California man unveils new smile after most advanced face transplant surgery ever
After struggling with depression since adolescence, California native Cameron Underwood spent a June 2016 day drinking, placed a shotgun under his chin and pulled the trigger.
The blast destroyed much of his face—and began a journey that led to the most advanced face transplant surgery ever performed.
More than two years later, Underwood's priorities are to return to work and start a family of his own someday.
"Thank you for not giving up on me," the 26-year-old Yuba City man said to loved ones and family Thursday during a news conference at New York University.
After his attempted suicide and conventional surgical repairs left him disfigured and required five months of skin grafts just to make reconstructive plastic surgery a possibility, Underwood underwent a successful face transplant at the start of 2018. On Thursday, almost 11 months later, Underwood made his first public appearance, speaking at NYU Langone Health center.
Addressing media and dozens of surgeons, therapists, nurses and other medical staffers whom he called "incredible," Underwood smiled and told them they'd given him a second chance at life.
"It hasn't been easy but it has been worth it," he said in the news conference, which was streamed live to Facebook.
The procedure took 25 hours, from the morning of Jan. 5 into Jan. 6. Two teams of surgeons worked concurrently in adjacent operating rooms, lead surgeon Dr. Eduardo Rodriguez explained: one for the donor and one for the recipient.
Less than a year later, Underwood can speak intelligibly. He is restoring an old truck he recently bought. He's golfing. And, as Rodriguez showed in a slideshow presentation, the outdoorsy Underwood has even gone skydiving. (No, he did not ask his doctor's permission first).
"There have been so many amazing advances in surgery. I'm living proof of that," Underwood said. "But it only happens because of special people like Will and his family."
On Jan. 4, New York City writer Will Fisher died at age 23 after a lengthy battle with mental illness. An organ donor, Fisher was Underwood's perfect match.
The two were connected by LiveOnNY, New York City's federally designated organ procurement organization, ahead of Fisher's death. LiveOnNY is a nonprofit that provides eye, organ and tissue donation; it has connected 20,000 donors to recipients, according to its website.
"It's like finding a needle in a haystack," Helen Irving, LiveOnNY's chief executive since 2011, said in Thursday's news conference. "We want the perfect patient for Cameron."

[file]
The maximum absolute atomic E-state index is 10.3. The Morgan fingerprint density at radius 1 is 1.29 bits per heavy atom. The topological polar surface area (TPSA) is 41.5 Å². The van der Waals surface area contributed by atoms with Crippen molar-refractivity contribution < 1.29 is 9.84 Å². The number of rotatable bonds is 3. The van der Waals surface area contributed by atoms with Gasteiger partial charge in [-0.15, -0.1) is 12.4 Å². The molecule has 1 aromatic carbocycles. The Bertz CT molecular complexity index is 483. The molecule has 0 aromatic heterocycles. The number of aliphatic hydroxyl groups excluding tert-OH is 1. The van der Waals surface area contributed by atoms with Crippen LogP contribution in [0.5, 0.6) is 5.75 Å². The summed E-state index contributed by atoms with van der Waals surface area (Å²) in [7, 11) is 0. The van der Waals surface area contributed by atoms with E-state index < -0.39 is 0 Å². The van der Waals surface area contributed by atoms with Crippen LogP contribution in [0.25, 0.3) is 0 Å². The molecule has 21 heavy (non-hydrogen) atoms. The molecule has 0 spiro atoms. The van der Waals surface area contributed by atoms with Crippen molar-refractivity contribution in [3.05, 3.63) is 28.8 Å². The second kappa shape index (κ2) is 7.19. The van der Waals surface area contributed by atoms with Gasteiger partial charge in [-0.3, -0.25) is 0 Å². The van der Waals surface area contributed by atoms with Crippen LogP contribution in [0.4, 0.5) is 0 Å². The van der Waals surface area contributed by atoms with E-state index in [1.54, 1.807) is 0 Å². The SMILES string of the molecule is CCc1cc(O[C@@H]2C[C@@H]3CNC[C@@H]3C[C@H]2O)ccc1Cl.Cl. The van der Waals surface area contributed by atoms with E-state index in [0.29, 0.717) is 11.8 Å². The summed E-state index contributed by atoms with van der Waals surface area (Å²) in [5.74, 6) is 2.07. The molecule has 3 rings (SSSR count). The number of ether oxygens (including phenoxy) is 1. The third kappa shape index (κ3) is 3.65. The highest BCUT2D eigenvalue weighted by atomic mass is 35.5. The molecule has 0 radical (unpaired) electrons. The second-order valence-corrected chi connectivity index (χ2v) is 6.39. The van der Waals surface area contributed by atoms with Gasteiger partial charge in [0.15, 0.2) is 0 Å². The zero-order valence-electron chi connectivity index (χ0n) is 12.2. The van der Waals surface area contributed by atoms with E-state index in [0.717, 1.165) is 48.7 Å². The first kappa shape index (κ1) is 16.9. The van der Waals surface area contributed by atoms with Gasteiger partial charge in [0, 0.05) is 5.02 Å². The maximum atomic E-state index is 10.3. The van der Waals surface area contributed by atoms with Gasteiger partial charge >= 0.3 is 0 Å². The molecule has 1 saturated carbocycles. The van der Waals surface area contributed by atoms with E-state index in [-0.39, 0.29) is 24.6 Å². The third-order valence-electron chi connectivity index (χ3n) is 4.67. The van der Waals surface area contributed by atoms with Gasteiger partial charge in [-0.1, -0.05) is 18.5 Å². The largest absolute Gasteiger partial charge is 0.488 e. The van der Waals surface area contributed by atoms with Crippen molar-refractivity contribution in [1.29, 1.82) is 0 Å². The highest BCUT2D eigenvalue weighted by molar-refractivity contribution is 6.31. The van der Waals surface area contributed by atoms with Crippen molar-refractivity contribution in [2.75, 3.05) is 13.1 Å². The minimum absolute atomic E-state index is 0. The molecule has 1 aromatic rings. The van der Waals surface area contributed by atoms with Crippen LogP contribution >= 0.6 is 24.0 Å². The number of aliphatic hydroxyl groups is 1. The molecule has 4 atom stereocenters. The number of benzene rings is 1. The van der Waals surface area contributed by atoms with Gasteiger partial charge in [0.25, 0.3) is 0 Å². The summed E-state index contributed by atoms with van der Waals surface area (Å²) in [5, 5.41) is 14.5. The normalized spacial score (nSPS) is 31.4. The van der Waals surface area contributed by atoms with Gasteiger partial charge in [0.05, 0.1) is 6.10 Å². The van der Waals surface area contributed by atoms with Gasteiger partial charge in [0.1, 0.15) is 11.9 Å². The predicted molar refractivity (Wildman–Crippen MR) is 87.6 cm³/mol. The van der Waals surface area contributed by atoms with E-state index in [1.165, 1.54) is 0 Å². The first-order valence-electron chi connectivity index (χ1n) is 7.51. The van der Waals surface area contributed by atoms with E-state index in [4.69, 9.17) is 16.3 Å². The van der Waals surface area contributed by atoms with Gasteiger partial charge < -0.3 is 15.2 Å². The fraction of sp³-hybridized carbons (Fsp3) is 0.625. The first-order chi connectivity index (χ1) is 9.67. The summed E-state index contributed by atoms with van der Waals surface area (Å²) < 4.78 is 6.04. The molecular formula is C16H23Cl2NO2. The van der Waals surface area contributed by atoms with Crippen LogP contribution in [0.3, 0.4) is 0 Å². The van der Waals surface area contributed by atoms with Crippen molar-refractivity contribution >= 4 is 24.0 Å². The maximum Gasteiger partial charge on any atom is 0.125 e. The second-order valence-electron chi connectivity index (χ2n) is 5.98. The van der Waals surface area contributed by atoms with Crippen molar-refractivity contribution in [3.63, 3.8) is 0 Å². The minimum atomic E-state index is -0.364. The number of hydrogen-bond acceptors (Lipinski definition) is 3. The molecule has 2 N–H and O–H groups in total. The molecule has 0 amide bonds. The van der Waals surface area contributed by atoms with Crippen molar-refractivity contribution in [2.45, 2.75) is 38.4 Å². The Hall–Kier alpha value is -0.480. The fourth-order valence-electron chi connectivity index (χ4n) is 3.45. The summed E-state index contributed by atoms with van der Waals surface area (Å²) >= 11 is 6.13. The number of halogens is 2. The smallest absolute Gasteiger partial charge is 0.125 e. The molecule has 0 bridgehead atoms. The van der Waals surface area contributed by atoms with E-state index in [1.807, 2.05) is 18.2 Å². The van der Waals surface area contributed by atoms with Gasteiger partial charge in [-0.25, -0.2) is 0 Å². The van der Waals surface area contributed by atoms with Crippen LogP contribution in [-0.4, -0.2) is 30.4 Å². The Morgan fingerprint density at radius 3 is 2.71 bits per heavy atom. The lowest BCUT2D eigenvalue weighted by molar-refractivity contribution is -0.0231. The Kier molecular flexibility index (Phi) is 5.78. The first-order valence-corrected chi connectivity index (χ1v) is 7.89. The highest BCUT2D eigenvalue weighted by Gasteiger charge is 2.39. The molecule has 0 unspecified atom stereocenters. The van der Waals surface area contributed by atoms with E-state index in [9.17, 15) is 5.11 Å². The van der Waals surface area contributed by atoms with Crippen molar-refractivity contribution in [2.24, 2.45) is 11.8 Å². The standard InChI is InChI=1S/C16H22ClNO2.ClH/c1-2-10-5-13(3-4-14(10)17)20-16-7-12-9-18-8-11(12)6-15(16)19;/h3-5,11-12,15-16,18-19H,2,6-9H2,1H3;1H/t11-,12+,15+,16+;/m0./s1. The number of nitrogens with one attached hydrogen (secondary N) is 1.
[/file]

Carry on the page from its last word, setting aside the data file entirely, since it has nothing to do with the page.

The first successful, complete face transplant involving a living recipient happened in 2010 in Spain. Fewer than 50 face transplants have been performed worldwide, and fewer than 10 total or near-total operations have been performed in the United States.
A significant portion of the surgery's cost was covered under Underwood's insurance through his employer, according to a news release by NYU Langone Health. Rodriguez said this was the first U.S. case in which third-party insurance covered any part of the procedure. Face transplant surgeries are usually funded by research grants, often from the Department of Defense, according to the release.
With just 18 months between the initial injury and the surgery, Underwood's procedure represented the shortest wait time for a face transplant in the U.S.
"We're often asked about identity crisis following a face transplant," Rodriguez said. "As Cam defined it, his life was in pause" while he lived with a disfigured face.
Here is a more in-depth look at what happened.
Before the 2016 suicide attempt, Underwood was employed as a welder and machine worker in Yuba City, as told by family members in an exclusive story earlier this month in People magazine.
The self-inflicted shooting followed a day of drinking. His mother, Bev Bailey-Potter, told People that she knew her son was unhappy, but did not think him suicidal.
Underwood was airlifted to the University of California, Davis Medical Center for his gunshot wound, which had disintegrated the bottom of his face.
An emergency room doctor told Bailey-Potter her son wouldn't survive, that his face was "dust," but he still had his eyes and forehead.
But he did survive. Underwood remained under heavy sedation for more than a month, requiring a feeding tube.
Months after initial medical treatment, Bailey-Potter read a story in a December 2016 issue of People about NYU's Langone center and its revolutionary face transplantation program.
She booked an appointment with Rodriguez almost immediately.
The distance wasn't a deterrent. At 2,800 miles, Underwood traveled the farthest anyone has ever gone for a face transplant surgery, according to a news release by NYU.
The plastic surgeon's resume is impressive to say the least. With a single-digit total of successful face transplants having been done in the United States prior to Underwood's, Rodriguez was lead surgeon on two of them—one with NYU Langone in 2015 and one with the University of Maryland Medical Center in 2012.
In the March 2012 transplant, Rodriguez and his team gave a new face to a 37-year-old man, Richard Norris, who suffered a ballistic injury in 1997.